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Prop. 8 School Messages Figure in Ruling Against Measure

Proponents of the 2008 California constitutional amendment that bars same-sex marriage played on fears that schools would be required to teach children that gay marriage was OK if the ballot inititiave was defeated, a federal judge concludes as part of his ruling Wednesday striking down the measure.

U.S. District Judge Vaughn R. Walker of San Francisco held that Proposition 8 violates the due-process and equal-protection clauses of the 14th Amendment to the U.S. Constitution.

"The Proposition 8 campaign relied on fears that children exposed to the concept of same-sex marriage may become gay or lesbian," Judge Walker wrote in his 138-page opinion in Perry v. Schwarzenegger. "The reason children need to be protected from same-sex marriage was never articulated in official campaign advertisements. Nevertheless, the advertisements insinuated that learning about same-sex marriage could make a child gay or lesbian and that parents should dread having a gay or lesbian child."

Judge Vaughn quoted two pro-Proposition 8 strategists who described in a magazine article after the measure won that focus groups and surveys led them to create campaign messages focusing on, in one of the strategist's words, "how this new 'fundamental right' would be inculcated in young children through public schools."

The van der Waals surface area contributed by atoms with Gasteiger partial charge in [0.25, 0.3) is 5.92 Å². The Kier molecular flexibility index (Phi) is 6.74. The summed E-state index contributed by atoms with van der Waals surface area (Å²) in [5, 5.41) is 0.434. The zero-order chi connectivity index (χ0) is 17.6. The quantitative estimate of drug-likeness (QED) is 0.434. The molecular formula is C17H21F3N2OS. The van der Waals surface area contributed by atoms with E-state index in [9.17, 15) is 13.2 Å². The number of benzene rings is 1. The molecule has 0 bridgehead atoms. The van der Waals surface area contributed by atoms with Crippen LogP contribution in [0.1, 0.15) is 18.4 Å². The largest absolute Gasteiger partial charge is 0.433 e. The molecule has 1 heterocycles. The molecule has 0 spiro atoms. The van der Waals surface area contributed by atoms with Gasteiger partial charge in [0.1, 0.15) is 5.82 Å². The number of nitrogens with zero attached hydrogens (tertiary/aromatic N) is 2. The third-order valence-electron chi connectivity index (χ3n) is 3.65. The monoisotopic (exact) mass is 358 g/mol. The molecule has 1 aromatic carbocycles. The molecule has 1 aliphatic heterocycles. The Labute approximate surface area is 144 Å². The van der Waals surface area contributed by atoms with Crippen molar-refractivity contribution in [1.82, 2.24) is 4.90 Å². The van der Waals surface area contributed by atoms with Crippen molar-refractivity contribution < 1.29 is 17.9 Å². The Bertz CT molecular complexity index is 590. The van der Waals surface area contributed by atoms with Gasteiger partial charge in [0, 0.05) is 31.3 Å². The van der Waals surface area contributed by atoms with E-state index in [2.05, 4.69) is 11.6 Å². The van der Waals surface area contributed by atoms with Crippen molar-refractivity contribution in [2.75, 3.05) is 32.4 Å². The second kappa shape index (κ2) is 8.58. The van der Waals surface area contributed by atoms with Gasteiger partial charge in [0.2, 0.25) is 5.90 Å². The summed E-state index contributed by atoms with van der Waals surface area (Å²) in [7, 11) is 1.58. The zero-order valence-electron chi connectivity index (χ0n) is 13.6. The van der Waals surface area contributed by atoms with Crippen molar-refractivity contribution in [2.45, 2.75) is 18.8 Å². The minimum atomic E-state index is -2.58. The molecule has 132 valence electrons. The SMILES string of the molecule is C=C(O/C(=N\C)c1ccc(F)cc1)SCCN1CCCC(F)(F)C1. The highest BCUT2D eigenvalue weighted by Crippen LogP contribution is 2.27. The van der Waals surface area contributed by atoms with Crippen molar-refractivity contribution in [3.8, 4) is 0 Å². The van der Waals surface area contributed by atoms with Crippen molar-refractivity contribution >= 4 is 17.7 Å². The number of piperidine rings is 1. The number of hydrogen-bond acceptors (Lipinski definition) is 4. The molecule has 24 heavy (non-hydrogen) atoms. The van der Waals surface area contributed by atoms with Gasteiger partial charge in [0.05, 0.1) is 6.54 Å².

The judge also cited a pro-Prop. 8 campaign advertisement quoting a school-age girl saying, "At school today, I was told that I could marry a princess too." In the ad, the girl's mother displays an expression of horror.

Judge Vaughn rejected arguments from the Proposition 8 opponents that such messages were meant solely to raise concerns that students would be taught about same-sex marriage as early as 1st or 2nd grade.

"The evidence shows ... that Proposition 8 played on a fear that exposure to homosexuality would turn children into homosexuals and that parents should dread having children who are not heterosexual," the judge wrote.

He ultimately concludes that Prop. 8 "fails to advance any rational basis in singling out gay men and lesbians for denial of a marriage license."

"Indeed," the judge added, "the evidence shows Proposition 8 does nothing more than
enshrine in the California Constitution the notion that opposite-sex couples are superior to same-sex couples."

The decision is expected to be appealed.

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